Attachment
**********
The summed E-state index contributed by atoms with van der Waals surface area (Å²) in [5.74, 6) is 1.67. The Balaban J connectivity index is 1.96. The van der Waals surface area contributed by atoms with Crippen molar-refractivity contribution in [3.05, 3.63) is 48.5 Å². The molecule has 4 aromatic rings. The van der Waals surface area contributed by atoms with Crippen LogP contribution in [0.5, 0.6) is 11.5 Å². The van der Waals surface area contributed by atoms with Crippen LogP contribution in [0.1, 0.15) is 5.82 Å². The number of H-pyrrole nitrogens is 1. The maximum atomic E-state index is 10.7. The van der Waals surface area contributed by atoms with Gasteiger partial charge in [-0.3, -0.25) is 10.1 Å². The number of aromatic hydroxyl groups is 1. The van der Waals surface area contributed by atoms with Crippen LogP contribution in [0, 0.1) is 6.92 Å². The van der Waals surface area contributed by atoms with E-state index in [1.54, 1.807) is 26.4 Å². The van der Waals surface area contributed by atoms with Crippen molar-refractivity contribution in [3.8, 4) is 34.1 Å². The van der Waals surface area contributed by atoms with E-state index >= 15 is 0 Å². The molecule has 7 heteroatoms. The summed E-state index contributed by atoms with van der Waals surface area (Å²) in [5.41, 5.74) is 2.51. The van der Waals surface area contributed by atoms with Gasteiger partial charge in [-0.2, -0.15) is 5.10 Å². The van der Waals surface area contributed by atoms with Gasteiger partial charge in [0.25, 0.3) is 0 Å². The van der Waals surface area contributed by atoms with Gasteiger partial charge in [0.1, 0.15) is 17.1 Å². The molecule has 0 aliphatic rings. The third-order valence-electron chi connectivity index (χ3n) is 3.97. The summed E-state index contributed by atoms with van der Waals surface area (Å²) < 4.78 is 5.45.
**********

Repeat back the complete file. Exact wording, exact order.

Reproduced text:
The summed E-state index contributed by atoms with van der Waals surface area (Å²) in [5.74, 6) is 1.67. The Balaban J connectivity index is 1.96. The van der Waals surface area contributed by atoms with Crippen molar-refractivity contribution in [3.05, 3.63) is 48.5 Å². The molecule has 4 aromatic rings. The van der Waals surface area contributed by atoms with Crippen LogP contribution in [0.5, 0.6) is 11.5 Å². The van der Waals surface area contributed by atoms with Crippen LogP contribution in [0.1, 0.15) is 5.82 Å². The number of H-pyrrole nitrogens is 1. The maximum atomic E-state index is 10.7. The van der Waals surface area contributed by atoms with Gasteiger partial charge in [-0.3, -0.25) is 10.1 Å². The number of aromatic hydroxyl groups is 1. The van der Waals surface area contributed by atoms with Crippen LogP contribution in [0, 0.1) is 6.92 Å². The van der Waals surface area contributed by atoms with E-state index in [1.54, 1.807) is 26.4 Å². The van der Waals surface area contributed by atoms with Crippen molar-refractivity contribution in [3.8, 4) is 34.1 Å². The van der Waals surface area contributed by atoms with E-state index >= 15 is 0 Å². The molecule has 7 heteroatoms. The summed E-state index contributed by atoms with van der Waals surface area (Å²) in [5.41, 5.74) is 2.51. The van der Waals surface area contributed by atoms with Gasteiger partial charge in [-0.2, -0.15) is 5.10 Å². The van der Waals surface area contributed by atoms with Gasteiger partial charge in [0.25, 0.3) is 0 Å². The van der Waals surface area contributed by atoms with Gasteiger partial charge in [0.1, 0.15) is 17.1 Å². The molecule has 0 aliphatic rings. The third-order valence-electron chi connectivity index (χ3n) is 3.97. The summed E-state index contributed by atoms with van der Waals surface area (Å²) < 4.78 is 5.45.